The Hawthorn Foundation is a layer of clay and limestone deposited millions of years ago when the coast of Florida was located near Lake Wales is now, about 60 miles inland from where the coast is now. Phosphate began to form on top of it when dissolved phosphate solidified and combined with the remains of sealife. Geologists dubbed this fossil bed Bone Valley. Today it is mostly known for having the largest phosphate deposits in the United States.
In 1881, Captain Francis LeBaron of the United States Army Corps of Engineers stumbled onto the large phosphate deposits while surveying the land around the Peace River. It wasn’t until 1886 when he dug some test pits and sent samples to a lab for analysis and found high quality bone phosphate of lime. He tried to interest investors in New York, Boston and Philadelphia, but none would invest in the project. He finally gave up and left the United States.
Colonel T.S. Moorhead of Pennsylvania, learned about the deposits from LeBaron and traveled to Arcadia, Florida and formed the Arcadia Phosphate Company. After the first shipment of phosphate went through Atlanta, Georgia, Colonel G.W. Scott who owned the G.W. Scott Manufacturing Co. formed the formed the Desoto Phosphate Co. in Zolfo, Florida. The Peace River Phosphate Company was formed in January 1887 in Arcadia by M.M. Knudson of New York.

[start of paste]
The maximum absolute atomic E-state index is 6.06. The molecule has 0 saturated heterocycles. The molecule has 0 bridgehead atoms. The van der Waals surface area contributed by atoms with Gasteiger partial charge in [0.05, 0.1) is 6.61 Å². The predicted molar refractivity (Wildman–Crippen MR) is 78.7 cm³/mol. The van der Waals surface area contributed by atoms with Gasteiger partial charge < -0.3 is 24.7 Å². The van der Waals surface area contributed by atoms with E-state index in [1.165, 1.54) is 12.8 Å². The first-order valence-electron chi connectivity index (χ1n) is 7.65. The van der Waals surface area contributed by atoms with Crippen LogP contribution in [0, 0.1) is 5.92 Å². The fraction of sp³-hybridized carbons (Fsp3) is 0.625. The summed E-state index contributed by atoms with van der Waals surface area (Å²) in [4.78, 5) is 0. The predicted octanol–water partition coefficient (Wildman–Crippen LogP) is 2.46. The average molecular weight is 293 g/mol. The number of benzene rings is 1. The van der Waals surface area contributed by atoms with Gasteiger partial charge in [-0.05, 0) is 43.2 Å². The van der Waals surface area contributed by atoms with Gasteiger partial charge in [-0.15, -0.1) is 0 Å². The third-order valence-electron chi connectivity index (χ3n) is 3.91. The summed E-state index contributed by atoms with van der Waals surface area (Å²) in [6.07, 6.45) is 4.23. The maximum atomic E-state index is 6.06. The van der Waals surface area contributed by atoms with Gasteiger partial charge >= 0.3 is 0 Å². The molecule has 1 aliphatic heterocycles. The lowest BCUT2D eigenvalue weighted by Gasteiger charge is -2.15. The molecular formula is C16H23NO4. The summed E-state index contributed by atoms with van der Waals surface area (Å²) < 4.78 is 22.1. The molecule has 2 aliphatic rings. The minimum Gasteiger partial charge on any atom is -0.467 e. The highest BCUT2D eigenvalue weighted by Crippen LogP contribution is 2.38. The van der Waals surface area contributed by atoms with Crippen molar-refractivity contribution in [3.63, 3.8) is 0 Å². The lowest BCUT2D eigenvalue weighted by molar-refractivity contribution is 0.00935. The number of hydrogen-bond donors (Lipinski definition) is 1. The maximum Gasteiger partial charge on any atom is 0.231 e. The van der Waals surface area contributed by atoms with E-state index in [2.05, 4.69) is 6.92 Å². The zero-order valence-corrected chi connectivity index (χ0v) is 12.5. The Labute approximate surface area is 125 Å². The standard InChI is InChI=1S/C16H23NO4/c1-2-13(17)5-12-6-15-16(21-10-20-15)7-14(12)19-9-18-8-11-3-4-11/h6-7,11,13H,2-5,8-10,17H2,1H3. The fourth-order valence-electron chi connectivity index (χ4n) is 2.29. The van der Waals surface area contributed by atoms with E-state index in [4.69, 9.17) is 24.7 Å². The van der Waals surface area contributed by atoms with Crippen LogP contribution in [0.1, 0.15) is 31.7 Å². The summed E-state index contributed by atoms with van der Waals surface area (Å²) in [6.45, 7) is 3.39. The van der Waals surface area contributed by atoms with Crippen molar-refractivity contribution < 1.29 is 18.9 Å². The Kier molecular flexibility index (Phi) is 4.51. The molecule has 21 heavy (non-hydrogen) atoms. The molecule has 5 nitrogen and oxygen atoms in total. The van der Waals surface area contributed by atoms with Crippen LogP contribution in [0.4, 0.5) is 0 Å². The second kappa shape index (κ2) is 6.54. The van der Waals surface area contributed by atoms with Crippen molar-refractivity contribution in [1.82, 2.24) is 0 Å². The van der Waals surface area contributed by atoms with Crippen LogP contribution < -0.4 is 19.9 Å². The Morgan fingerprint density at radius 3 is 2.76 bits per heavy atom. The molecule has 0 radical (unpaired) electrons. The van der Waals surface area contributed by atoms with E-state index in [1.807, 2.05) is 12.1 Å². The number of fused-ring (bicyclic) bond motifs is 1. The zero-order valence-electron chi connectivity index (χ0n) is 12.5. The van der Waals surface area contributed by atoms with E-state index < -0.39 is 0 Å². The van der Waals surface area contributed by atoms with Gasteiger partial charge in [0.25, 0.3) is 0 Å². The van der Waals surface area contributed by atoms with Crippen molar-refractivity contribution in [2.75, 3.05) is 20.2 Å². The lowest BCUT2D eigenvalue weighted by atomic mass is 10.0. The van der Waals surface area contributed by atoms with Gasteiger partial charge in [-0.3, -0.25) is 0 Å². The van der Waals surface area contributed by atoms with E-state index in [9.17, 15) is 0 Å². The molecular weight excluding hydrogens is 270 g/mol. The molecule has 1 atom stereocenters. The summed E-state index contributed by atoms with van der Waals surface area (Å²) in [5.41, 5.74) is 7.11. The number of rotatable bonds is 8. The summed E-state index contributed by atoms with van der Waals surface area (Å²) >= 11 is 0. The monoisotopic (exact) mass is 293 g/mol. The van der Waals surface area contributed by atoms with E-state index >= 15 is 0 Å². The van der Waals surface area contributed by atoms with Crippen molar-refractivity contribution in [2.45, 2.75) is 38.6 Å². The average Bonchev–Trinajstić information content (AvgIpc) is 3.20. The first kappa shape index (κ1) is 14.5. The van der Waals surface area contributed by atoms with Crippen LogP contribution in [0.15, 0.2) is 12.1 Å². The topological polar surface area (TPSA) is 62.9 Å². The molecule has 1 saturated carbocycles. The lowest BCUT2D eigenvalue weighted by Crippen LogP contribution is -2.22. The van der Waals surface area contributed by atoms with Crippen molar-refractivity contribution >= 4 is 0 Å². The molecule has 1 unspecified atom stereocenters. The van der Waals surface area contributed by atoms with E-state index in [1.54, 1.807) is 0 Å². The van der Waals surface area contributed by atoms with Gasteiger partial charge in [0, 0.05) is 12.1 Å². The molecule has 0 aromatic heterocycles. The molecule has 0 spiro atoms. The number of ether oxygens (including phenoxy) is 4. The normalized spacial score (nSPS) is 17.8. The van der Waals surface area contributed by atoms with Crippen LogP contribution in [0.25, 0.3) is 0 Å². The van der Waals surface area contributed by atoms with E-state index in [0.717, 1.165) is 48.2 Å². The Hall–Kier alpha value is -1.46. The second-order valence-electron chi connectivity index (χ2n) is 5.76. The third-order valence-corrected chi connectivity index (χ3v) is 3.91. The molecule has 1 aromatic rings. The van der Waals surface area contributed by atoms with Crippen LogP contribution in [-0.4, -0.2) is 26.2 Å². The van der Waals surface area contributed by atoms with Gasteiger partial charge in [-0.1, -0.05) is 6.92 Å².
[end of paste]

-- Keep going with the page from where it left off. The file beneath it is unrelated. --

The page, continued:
From then on, the phosphate industry in Florida grew, with many companies jumping onboard of the growing industry. One such company was IMC Global who had multiple facilities in Florida and Louisiana. One such facility was the Noralyn mine and processing plant, built in the 1950s near Bartow.
In November 1999, it was announced that Noralyn and other phosphate facilities in Florida and Louisiana would be shutdown permanently. Steven J. Demetriou, President of IMC Phosphates, stated “These shutdowns represent IMC’s aggressive actions in the face of deteriorating supply/demand balance in the world market for phosphate fertilizers. “We have significantly reduced our total P2O5 output in Louisiana to less than two-thirds of annual capacity and taken similar measures at our Florida operations.”
In January 2004, Cargill Inc. announced a definitive agreement to merge its crop nutrition division with IMC to form The Mosaic Company. Mosaic is the largest producer of finished phosphate products with all their phosphate mines located within Bone Valley which they exclusively mine.
After sitting empty for over 15 years, the remains of the Noralyn phosphate mine and processing plant were imploded.